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Dual Degree Programs in Civil Engineering & Urban Planning

Students interested in studying civil engineering and urban planning can find dual programs in the fields at the master's level. Learn more about these on-campus programs, including common courses and how to apply.

How to Earn a Dual Degree in Civil Engineering and Urban Planning

Students can most commonly earn a dual Master of Science in Civil Engineering (MSCE)/Master of Urban Planning (MURP) or a dual MSCE/Master in City and Regional Planning (MCRP), and some of these dual programs can be completed in as few as 3 years. Typically, students are required to complete the degree requirements for both programs, which may include a thesis, final project, and/or comprehensive exam option, but these requirements allow students to overlap coursework in order to complete both degrees faster than taking them separately. Although these dual degree programs usually provide students a lot of flexibility in the topics of coursework, here we discuss a handful of the more common courses found in dual civil engineering and urban planning programs.

Land Use Planning

Students may take one or more courses in land use planning, with some offered at the introductory and advanced levels. These courses discuss the reasoning behind land use planning and the different techniques used for different types of land. Students may explore the differences between physical and special planning, as well as planning at the community or regional levels.

Law and Land Use

Courses in law and land use can encompass a wide variety of topics; students may take multiple courses that explore issues in environmental law, growth management law, or law and urban land use. Courses in environmental law may explore specific laws that affect environmental planning for projects, such as the Clean Air Act and Clean Water Act. Students in growth management law focus on the planning involved in stimulating the economy and benefitting society. Courses in law and urban land use are broader and examine how the law regulates urban development in both the private and public sectors.

Statistics for Planning

Statistics for planning may be offered as an individual course or may be the main theme in an advanced planning course. Generally, these courses provide students with the knowledge of descriptive statistics, analysis of variance, linear regression, and other statistical methods used in planning. Students may also examine topics in research design and sampling to gather data for planning.

Transportation Planning

Students in these courses may begin by examining the history of urban transportation planning in the United States. They might then explore the techniques for planning transportation and how to analyze these plans. Students discuss integrated model systems, the operation of these systems, and the finances involved. Other specific topics for these courses may include environmental impacts, effects of politics, travel demand forecasting, and demand-supply interactions.

Structural Dynamics/Mechanics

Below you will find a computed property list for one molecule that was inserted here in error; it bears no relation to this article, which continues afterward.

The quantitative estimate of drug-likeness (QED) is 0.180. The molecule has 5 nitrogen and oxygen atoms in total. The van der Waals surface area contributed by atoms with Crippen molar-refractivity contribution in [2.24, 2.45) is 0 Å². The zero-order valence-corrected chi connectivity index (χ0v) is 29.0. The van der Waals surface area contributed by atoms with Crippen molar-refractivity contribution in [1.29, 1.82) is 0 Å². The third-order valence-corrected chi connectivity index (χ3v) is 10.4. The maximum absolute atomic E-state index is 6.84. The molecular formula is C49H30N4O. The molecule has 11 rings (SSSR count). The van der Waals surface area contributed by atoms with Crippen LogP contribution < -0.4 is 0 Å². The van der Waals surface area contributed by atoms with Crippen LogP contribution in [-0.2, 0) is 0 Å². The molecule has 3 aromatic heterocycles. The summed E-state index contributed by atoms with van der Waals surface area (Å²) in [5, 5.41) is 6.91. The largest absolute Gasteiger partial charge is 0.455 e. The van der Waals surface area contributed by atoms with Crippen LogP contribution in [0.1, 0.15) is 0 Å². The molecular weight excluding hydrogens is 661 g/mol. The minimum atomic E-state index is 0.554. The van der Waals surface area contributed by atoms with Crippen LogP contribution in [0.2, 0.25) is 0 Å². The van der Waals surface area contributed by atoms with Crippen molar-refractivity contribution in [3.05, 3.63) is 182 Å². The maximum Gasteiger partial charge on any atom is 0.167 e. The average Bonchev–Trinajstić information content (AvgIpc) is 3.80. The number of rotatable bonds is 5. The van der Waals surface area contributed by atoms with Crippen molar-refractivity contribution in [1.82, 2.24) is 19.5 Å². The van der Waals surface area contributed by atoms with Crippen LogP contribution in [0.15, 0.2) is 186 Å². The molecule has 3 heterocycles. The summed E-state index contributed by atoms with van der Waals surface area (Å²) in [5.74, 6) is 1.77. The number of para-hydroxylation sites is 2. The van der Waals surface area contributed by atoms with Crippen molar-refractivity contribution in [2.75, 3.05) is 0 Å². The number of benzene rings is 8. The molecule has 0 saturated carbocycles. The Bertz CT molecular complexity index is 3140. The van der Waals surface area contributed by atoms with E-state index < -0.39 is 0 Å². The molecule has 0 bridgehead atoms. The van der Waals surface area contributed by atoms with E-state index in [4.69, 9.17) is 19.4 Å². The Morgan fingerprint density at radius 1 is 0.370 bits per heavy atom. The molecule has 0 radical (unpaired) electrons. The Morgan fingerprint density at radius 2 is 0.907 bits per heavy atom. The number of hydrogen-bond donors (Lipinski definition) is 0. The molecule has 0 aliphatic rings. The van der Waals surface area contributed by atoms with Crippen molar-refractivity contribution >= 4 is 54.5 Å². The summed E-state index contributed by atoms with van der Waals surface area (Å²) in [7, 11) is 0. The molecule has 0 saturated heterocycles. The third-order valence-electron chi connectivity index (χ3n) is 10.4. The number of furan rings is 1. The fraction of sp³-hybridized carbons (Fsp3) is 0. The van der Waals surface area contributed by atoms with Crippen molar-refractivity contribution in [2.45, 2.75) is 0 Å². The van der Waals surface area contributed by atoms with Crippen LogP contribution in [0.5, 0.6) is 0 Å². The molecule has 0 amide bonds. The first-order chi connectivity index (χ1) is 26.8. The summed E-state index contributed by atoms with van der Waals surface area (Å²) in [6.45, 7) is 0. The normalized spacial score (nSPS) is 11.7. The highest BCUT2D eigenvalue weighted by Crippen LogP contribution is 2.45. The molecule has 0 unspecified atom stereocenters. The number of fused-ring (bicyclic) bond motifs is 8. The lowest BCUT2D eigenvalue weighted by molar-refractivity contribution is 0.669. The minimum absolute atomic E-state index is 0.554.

Students may take a course in structural dynamics or applied structural mechanics that provide students with an introduction to structural dynamics and stability. Courses specifically in structural dynamics may explore differences in the dynamic response of linear and nonlinear structures and how these responses vary when subjected to different types of forces, such as periodic forces. Topics might also include dampening effects and the effects of wind and earthquakes on structures. Courses in applied structural mechanics include topics in structural dynamics but may also explore subjects like strain analysis, bending, plane elasticity, and failure criteria.

Admittance Requirements for a Dual Degree Program in Civil Engineering and Urban Planning

Students wishing to enroll in a dual degree program in civil engineering and urban planning typically need to apply to each master's degree program separately and be admitted to each program. Some schools may allow students to enter into one program and apply to the second during the first semester, but generally, students are encouraged to apply to both programs prior to beginning their master's education. Applicants typically need to have a bachelor's degree, and although a specific major is not usually required, some programs may require or prefer students to have prior coursework in fields related to urban planning and civil engineering. Some of these dual degree programs require students to take the GRE and international students may be asked to submit English language test scores. Although application materials vary by institution, students may be required to include items like their transcripts, letters of recommendation, a resume or CV, and/or a personal statement with their application.

Dual degree programs in civil engineering and urban planning may be offered as MSCE/MURP or MSCE/MCRP degrees and usually take around 3 years to complete. Students must apply to each degree program and then complete coursework from each discipline and/or a culminating experience.